How long till he spends more time locked up in the embassy than he would in prison?

      Given the choice, even with a Swedish prison as the alternative, I know where I would rather be. And his alternative may be a lifetime in a US Supermax.

      1. Anonymous Coward
        Anonymous Coward

        Re: Time locked up

        And his alternative may be a lifetime in a US Supermax.

        Unlikely, as has been illustrated many times over. There is no way the US will help him become some sort of reluctant "martyr for the cause".

      2. phuzz Silver badge
        Stop

        Re: Time locked up

        Actually, I'd take the Swedish prison please. You'd be allowed some time out of doors, even if it would just be shuffling round a yard. There'd be more interaction with other human beings, and most importantly, you would know the maximum time that you'd have to be in there for.

        It's also worth noting that re-offending rates in Sweden are low, so they must be doing something right overall.

        1. Anonymous Coward
          Anonymous Coward

          Re: Time locked up

          It's also worth noting that re-offending rates in Sweden are low, so they must be doing something right overall.

          That's just one statistic in isolation. Given that (a) prison is pretty depressing, (b) the Swedish national sport is suicide, how many people actually get out of jail to even have the choice between going straight or re-offending?

          1. John H Woods Silver badge

            Re: Time locked up

            "the Swedish national sport is suicide" --- AC

            They may need to up their game then.

        2. John Brown (no body) Silver badge

          Re: Time locked up

          "Actually, I'd take the Swedish prison please. You'd be allowed some time out of doors, even if it would just be shuffling round a yard."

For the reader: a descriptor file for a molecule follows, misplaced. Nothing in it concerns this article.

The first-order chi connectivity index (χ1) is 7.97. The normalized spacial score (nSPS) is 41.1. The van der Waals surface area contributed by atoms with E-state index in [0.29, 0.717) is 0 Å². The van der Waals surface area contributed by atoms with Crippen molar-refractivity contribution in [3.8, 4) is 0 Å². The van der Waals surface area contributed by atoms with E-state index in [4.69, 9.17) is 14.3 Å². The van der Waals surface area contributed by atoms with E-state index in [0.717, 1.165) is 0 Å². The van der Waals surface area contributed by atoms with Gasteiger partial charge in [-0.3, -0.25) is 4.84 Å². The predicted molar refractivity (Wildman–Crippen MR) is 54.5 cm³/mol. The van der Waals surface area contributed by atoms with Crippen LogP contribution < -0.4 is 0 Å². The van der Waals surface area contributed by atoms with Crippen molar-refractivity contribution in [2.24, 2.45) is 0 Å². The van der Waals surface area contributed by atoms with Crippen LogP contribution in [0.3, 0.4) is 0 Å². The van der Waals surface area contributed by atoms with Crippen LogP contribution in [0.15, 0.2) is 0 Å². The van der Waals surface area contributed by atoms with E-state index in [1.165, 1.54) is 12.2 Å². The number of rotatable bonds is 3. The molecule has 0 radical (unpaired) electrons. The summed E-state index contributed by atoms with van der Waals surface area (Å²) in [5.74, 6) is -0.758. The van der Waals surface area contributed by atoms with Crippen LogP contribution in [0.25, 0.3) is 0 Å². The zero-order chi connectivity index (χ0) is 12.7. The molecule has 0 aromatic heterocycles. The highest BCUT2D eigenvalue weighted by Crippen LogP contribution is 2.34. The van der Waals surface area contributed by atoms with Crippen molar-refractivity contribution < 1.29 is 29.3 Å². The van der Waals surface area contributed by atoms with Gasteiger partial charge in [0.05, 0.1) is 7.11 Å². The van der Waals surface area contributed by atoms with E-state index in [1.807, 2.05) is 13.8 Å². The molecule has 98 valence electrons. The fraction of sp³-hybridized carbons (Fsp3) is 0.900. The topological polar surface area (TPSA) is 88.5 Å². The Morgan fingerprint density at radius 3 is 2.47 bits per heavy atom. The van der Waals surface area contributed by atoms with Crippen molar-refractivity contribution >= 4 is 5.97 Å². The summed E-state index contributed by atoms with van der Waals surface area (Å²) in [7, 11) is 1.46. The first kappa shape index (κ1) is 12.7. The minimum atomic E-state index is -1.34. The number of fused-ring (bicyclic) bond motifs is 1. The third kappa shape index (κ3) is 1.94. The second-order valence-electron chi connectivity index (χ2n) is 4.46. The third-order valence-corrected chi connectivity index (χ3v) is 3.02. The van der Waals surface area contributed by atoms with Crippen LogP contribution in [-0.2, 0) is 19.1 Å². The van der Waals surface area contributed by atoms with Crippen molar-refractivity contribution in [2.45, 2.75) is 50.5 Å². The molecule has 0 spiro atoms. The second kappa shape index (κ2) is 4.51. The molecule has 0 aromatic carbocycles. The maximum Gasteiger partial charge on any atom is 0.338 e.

Swedish prisons, especially for non-violent low grade prisoners are quite progressive. Rather than "shuffling round a yard" it's more likely to be a walk i the garden. Along with TV and internet access and plenty of other privileges in fairly nice accommodation. He might even get "days off" although his proven flight risk might be a mark against that option.

      3. Doctor Syntax Silver badge

        Re: Time locked up

        "And his alternative may be a lifetime in a US Supermax"

        His alternative may be a lifetime of the ego damage of being totally ignored by the US.

  5. sysconfig

    Detention?

    Why is it that people seem to be referring to Assange's current situation as detention? He's not detained. He is avoiding detention by choice. His current situation is that he chose to live in a Knightsbridge flat, a prime location, with guards and concierge service, and even allowed to have a pet. He is free to go - at the risk of actually being detained to finally answer to some allegations.

    The US don't want him. He has made himself quite irrelevant already (apart from some mediocre entertainment value). If they wanted him, they would have done so long before he managed to break his bail conditions. He's not a British Citizen, so the UK wouldn't have hesitated to hand him over, if asked nicely.

  6. IHateWearingATie
    Black Helicopters

    Julian Who?

    I wonder if he has a dartboard with Ed Snowdon's photo on it in the corner of the room?

    1. Chris Miller
      Headmaster

      Re: Julian Who?

      Snowdoen

  7. decayofsouls

    Is Julian even news-worthy anymore?

    "If the US really wanted to extradite him they could have extradited him from the UK when he was still lounging around leeching of the rich fools who paid his bail. "

    Despite what Assange, and his supporters claim, the UK couldn't send him to the US if they wanted to right now, nor could Sweden - as being member states of the EU they are under EU law which means they are not allowed to extradite to countries that have the death penalty.